The new company law came into force in Switzerland on January 1, 2023. With some aspects already implemented in recent years (e.g. increased transparency regulations for commodity groups and the gender quota for listed companies have attracted public attention), a project that lasted more than 15 years is now coming to an end.
In addition to more flexible capital regulations and more rights for shareholders, the new law also brings additional duties for the board of directors , in particular with regard to greater financial responsibility in order to avoid a possible insolvency of the company.
In this article we discuss what is meant by “impending insolvency”, how the “financial responsibility” for the board of directors is to be interpreted and what this has to do with rolling liquidity planning.
Warning: this is not legal advice. If in doubt, consult a specialist, a detailed overview of all changes is also available here directly from the federal government .
Obligations in the event of impending insolvency
According to the current interpretation of legislature, there is an imminent insolvency if a company is unlikely to be able to meet its financial obligations over a longer period of time. However, according to the legislator, a temporary liquidity bottleneck, the elimination of which is foreseeable, does not constitute insolvency.
If an impending insolvency is determined with justified concern, the board of directors is obliged to take suitable measures to ensure liquidity and, if necessary, initiate additional restructuring measures (OR 725). In the worst case, it may also be necessary to submit an application for a debt restructuring moratorium, which is also the responsibility of the board of directors.
A detailed overview of OR 725 can be found here.
Financial responsibility lies with the Board of Directors
In order to be able to determine a possible insolvency, the Board of Directors is obliged from January 1st, 2023 to constantly monitor the solvency of the company. According to OR 716a, this obligation is non-transferrable and non-negotiable.
For SMEs, this means in practice: there is no way around continuously updated liquidity planning. However, many companies are still struggling with this topic at the operational level. We have therefore put together some useful tips below, so that this point can be ticked of the agenda as quickly as possible.
Ensuring solvency using liquidity planning: best practices
Liquidity planning is an important tool for monitoring and securing a company’s solvency. It involves forecasting cash inflows and outflows over a period of time and should cover at least 12 months.
Thorough analysis of accounts receivable and payable, regular monitoring of cash flow trends, and comparison of different planning scenarios can help ensure the company’s solvency.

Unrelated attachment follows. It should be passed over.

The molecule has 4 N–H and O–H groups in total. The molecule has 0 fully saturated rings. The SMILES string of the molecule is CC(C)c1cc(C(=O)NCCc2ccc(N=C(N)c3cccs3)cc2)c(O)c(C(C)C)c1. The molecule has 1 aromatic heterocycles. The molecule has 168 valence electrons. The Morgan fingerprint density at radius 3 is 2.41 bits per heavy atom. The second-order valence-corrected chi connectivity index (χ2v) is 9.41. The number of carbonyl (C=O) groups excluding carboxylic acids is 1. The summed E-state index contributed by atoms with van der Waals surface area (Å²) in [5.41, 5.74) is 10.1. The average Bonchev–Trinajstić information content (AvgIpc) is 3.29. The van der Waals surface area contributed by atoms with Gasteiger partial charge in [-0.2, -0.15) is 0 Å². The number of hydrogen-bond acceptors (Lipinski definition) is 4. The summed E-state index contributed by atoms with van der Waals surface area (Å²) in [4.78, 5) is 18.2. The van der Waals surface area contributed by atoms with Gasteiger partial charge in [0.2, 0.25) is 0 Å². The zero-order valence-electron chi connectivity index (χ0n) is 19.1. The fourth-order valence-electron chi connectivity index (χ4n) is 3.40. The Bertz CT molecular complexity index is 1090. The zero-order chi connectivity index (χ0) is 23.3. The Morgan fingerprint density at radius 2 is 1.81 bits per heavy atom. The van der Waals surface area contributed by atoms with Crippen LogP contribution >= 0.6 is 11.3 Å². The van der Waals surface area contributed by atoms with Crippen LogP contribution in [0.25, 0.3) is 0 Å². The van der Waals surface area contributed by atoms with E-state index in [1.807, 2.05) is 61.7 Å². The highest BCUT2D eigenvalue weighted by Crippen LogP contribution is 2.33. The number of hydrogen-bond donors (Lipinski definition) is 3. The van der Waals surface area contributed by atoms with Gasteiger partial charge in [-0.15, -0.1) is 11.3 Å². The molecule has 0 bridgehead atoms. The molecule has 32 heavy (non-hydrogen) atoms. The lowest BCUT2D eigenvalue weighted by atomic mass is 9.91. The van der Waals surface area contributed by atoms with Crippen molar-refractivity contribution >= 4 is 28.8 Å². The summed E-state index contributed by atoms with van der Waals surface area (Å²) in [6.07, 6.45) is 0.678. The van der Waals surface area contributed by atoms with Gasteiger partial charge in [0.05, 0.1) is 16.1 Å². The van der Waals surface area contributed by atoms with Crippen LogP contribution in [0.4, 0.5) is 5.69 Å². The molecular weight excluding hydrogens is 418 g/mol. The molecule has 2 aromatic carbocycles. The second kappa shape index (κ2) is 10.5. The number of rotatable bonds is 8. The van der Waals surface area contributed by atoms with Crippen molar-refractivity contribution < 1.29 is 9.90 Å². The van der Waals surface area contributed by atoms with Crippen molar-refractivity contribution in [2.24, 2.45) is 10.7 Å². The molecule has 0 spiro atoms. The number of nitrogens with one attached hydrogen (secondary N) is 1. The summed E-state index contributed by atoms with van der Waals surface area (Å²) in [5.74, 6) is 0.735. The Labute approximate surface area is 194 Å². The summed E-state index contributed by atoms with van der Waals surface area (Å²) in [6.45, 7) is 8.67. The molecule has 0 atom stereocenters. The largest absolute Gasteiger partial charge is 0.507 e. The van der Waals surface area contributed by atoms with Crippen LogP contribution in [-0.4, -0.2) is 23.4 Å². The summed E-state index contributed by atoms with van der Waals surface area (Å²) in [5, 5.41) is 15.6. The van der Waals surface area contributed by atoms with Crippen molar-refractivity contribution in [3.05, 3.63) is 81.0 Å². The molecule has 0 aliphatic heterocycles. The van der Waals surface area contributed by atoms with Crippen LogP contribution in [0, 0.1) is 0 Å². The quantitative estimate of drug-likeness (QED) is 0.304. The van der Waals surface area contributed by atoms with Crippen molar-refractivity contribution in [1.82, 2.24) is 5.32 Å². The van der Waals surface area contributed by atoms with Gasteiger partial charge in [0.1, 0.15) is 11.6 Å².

The board of directors should also ensure that the company has sufficient financial resources to cushion possible risks and deal with unforeseen developments. In this way it can be ensured that the company is well prepared to meet the new obligations of the new company law.
To ensure that planning is period-oriented and continuous, rolling liquidity planning has become established in recent years. The approach of this type of planning is the continuous monitoring of the forthcoming periods . The planned time period (e.g. 12 months) is shifted on a rolling (i.e. continuous) basis and always remains constant. Findings that result from everyday business are constantly taken into account and incorporated into the planning. This means that it has a high significance.
The start of any liquidity planning is determining the current situation: how much credit is in the bank accounts at the time of planning, which receivables will be realized in the short term, and which obligations are open?
The annual budget can be a good indicator for medium-term planning, provided it has been prepared with the necessary care. When including the annual budget in the liquidity planning, it should be noted that this was created on the basis of success and not liquidity. Before these figures are transferred and included in liquidity planning, they must be adjusted accordingly: Sales, for example, are recognized in profit or loss as soon as a service has been rendered and invoiced. However, this turnover is only noticeable in the bank account when the invoice is paid. This distinction is important and cash flow should not be confused with profit.
Other important data sources are current contracts with customers and suppliers, interest and repayment obligations from loan agreements, and employment contracts with employees. The hiring plans from HR must also be taken into account.
As soon as the basic scenario is in place, it is then a matter of optimizing it and simulating various what-if scenarios as part of risk reduction. These can serve as a valuable decision-making aid for management and the board of directors.
Automating rolling liquidity planning pays off!
Rolling liquidity planning is very informative, but can also be operationally complex due to the frequent updates. Depending on the situation, an update is recommended on at least a monthly basis, or weekly or daily if the liquidity situation is tight . A (partial) automation of this operational process therefore makes a lot of sense.
TRESIO can be implemented with very little effort. Compared to Excel, the standard solution for Swiss SMEs and start-ups is fundamentally characterised by the reduced susceptibility to formula errors, and the significantly reduced time required for updating thanks to the high degree of automation . Bank reconciliation and the data import from the ERP and HR systems take place automatically and the data flows into the planning in real time.